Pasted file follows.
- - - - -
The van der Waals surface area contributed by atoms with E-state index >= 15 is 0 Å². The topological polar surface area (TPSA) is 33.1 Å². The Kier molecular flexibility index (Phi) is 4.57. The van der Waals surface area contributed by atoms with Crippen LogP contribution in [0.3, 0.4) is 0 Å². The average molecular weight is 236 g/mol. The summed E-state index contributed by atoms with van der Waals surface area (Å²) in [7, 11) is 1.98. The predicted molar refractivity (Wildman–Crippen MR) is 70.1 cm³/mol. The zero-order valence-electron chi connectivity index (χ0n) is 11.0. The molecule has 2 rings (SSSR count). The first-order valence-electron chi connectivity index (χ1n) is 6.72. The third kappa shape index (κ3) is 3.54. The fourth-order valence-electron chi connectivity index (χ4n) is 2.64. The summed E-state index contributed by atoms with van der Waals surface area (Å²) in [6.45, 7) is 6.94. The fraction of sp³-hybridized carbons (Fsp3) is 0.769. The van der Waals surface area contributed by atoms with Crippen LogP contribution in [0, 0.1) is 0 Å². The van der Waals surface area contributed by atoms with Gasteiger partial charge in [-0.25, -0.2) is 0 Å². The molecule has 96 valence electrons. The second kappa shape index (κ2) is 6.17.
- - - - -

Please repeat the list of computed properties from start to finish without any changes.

The van der Waals surface area contributed by atoms with E-state index >= 15 is 0 Å². The topological polar surface area (TPSA) is 33.1 Å². The Kier molecular flexibility index (Phi) is 4.57. The van der Waals surface area contributed by atoms with Crippen LogP contribution in [0.3, 0.4) is 0 Å². The average molecular weight is 236 g/mol. The summed E-state index contributed by atoms with van der Waals surface area (Å²) in [7, 11) is 1.98. The predicted molar refractivity (Wildman–Crippen MR) is 70.1 cm³/mol. The zero-order valence-electron chi connectivity index (χ0n) is 11.0. The molecule has 2 rings (SSSR count). The first-order valence-electron chi connectivity index (χ1n) is 6.72. The third kappa shape index (κ3) is 3.54. The fourth-order valence-electron chi connectivity index (χ4n) is 2.64. The summed E-state index contributed by atoms with van der Waals surface area (Å²) in [6.45, 7) is 6.94. The fraction of sp³-hybridized carbons (Fsp3) is 0.769. The van der Waals surface area contributed by atoms with Crippen LogP contribution in [0, 0.1) is 0 Å². The van der Waals surface area contributed by atoms with Gasteiger partial charge in [-0.25, -0.2) is 0 Å². The molecule has 96 valence electrons. The second kappa shape index (κ2) is 6.17.